So much foliage.
Isn’t there something so magical about fall, something that just makes you want to sip a pumpkin spice latte in a meadow? Though many regions are still a few weeks away from Peak Leaf, plenty of deep reds, bright yellows and vivid oranges have already popped up around the world. And, of course, dedicated photographers have made sure to document these changing colors on Instagram using the hashtag #foliage.
Here, a look at some of the best #foliage photos we’ve seen so far. (Note: we did not account for the fact that some of these photos are heavily filtered. Nature is incredible, yes, but keep in mind that sometimes nature is even more incredible when you really up the contrast.)
The images, depicting the newlyweds and the wedding party, were reportedly taken by photographer Frank Ataman
Thirteen original negatives of photographs taken at John F. Kennedy’s wedding were auctioned off on Wednesday for a sum of $37,073.
Boston-based RR Auction said the negatives, which have probably never been published, were sold to a Las Vegas doctor who chose to remain anonymous.
The images show Kennedy and his new bride, Jacqueline Bouvier, cutting their wedding cake and leaving the church, and a couple of others show the entire wedding party posing outside, the Associated Press reported.
The wedding took place on Sept. 12, 1953, in Newport, R.I., and was attended by nearly 2,000 people. Kennedy was still in his first term as a U.S. Senator, and wouldn’t go on to become President until more than seven years later.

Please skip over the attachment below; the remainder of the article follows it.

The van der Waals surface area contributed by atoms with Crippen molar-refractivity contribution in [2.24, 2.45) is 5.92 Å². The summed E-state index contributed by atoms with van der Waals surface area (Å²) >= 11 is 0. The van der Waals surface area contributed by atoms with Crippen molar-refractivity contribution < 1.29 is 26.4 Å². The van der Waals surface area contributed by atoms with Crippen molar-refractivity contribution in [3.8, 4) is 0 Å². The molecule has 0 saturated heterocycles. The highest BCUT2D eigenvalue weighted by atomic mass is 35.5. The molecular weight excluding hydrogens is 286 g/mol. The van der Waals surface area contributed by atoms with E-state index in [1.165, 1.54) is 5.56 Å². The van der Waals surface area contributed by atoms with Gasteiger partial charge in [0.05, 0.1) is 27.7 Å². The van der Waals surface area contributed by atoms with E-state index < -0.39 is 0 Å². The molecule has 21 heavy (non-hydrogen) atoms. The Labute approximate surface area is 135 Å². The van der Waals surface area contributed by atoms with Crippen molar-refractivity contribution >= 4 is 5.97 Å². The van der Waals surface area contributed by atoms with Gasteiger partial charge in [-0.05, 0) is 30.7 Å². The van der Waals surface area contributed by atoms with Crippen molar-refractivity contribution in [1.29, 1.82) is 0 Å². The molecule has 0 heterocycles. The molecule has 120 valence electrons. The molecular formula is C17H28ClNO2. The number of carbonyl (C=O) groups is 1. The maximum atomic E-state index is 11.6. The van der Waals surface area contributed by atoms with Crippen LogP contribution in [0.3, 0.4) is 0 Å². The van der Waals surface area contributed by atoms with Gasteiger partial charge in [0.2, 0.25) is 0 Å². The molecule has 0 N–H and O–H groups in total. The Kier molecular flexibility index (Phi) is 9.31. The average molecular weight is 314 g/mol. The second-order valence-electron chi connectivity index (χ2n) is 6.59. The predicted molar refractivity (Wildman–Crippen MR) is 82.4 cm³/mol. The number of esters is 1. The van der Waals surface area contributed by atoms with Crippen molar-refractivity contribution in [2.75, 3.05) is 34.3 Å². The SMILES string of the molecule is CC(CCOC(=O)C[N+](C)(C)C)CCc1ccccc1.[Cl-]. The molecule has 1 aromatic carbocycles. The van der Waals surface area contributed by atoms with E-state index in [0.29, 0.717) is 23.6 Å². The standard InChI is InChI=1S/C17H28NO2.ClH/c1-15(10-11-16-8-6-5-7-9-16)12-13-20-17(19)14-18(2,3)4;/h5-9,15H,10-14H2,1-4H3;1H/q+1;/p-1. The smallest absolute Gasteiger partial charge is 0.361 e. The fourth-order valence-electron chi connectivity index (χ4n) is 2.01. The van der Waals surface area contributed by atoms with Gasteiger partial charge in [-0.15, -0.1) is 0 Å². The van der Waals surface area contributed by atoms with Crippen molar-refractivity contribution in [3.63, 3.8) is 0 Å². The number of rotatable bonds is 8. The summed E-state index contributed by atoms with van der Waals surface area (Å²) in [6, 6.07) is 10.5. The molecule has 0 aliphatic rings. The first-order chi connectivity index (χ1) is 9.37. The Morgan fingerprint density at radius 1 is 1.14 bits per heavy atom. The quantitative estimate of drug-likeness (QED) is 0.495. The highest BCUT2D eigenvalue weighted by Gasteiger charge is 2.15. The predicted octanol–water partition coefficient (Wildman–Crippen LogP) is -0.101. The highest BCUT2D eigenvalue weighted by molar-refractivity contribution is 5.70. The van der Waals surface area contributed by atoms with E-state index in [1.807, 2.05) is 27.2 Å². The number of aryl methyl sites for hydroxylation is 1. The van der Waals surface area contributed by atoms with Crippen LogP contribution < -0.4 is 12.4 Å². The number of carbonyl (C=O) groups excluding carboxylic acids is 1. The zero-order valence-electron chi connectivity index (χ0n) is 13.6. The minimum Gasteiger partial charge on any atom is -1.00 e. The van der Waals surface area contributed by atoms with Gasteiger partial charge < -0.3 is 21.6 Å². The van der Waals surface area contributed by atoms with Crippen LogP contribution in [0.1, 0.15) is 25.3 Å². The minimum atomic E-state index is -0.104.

According to RR Auction, the images were taken by freelance photographer Frank Ataman, although the negatives were found in another photographer’s darkroom.
Other items related to the Kennedys sold on Wednesday included a holiday card signed by the couple just days before the President’s November 1963 assassination. It fetched $19,500.
Khalik Allah, a 29-year-old filmmaker and photographer who documents the streets of Harlem at night, has been photographing the corner of 125th and Lexington since 2012; armed with little more than a manual camera and a few rolls of film.
Street photography can often be a daunting or awkward experience – especially when you’re trying to photograph people who might be skeptical of what you are doing and why. However, for this street artist, photography is an immersive experience where he has built hundreds of relationships with members of the community.
One of the methods Allah uses to gain access to the lives of so many people is to show them a book of his past photographs, a technique learned from one of his influencers, photographer Bruce Davidson.